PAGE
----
A primer on binocular rivalry, including current controversies.
Differences between binocular rivalry and ambiguous figures.
stimuli influences the dominant time of binocular rivalry.
When the differences of the projections are too large, a phenomenon of binocular rivalry (BR) occurs.
The phenomenon of binocular rivalry is widely used in perception research--for investigating the influence of adaptation on perception , the interaction of different sensations , the role of heredity in perception  etc.
These interocular differences are normally distributed in the population, as it is common with eye-dominance measures based on binocular rivalry (Ooi, Optom, and He, 2001), and are correlated with sighting-dominance scores obtained with a version of Miles' test.
The complete suppression of a monocular input under dichoptic viewing conditions has been described with single presentation of target and mask (dichoptic masking, see Breitmeyer, 1984, for a review, and Michaels and Turvey, 1979), during binocular rivalry (see the review by Blake and Logothetis, 2002), flash suppression (Wolfe, 1984), and more recently in the continuous flash suppression technique (Tsuchiya and Koch, 2005).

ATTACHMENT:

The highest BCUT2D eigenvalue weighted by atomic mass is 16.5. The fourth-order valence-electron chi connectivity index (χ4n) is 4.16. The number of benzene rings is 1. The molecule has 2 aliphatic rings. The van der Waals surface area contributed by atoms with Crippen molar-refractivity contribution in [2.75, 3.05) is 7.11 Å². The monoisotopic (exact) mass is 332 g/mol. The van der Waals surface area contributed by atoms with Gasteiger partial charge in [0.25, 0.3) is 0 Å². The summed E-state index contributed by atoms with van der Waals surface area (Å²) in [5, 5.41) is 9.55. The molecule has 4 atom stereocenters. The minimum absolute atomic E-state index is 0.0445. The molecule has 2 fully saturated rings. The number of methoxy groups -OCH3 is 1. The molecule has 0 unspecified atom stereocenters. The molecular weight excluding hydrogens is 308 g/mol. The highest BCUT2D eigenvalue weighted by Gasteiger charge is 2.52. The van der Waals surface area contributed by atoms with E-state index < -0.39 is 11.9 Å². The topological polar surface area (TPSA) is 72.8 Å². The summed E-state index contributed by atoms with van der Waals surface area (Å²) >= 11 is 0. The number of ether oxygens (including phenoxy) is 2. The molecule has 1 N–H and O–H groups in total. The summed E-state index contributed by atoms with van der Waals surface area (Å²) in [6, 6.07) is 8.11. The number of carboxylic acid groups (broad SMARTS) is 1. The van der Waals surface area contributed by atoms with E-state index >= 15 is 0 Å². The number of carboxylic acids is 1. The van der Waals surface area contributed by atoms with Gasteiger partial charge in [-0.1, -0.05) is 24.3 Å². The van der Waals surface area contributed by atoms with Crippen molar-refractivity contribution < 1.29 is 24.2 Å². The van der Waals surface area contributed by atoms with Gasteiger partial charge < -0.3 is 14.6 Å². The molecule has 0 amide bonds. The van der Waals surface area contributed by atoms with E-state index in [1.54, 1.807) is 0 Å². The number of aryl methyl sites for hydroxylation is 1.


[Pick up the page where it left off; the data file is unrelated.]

The principle of using binocular rivalry to detect differences between stereo images has been anecdotally reported by aerial photo interpreters but has not been previously measured.
As a direct test of binocular rivalry in inspection, an experiment was run to test stereo viewing (both types) against nonstereo viewing to determine whether stereo viewing led to improved defect detection performance and whether it removed or reduced the effect of inspecting for multiple fault or target types.
One of the advantages of the binocular rivalry test is that it is much less influenced by these factors.
Included patients were under 16 years of age, had delusions as their primary symptoms, were right-handed, did not have other mental or serious physical illnesses, and were able to complete the binocular rivalry test.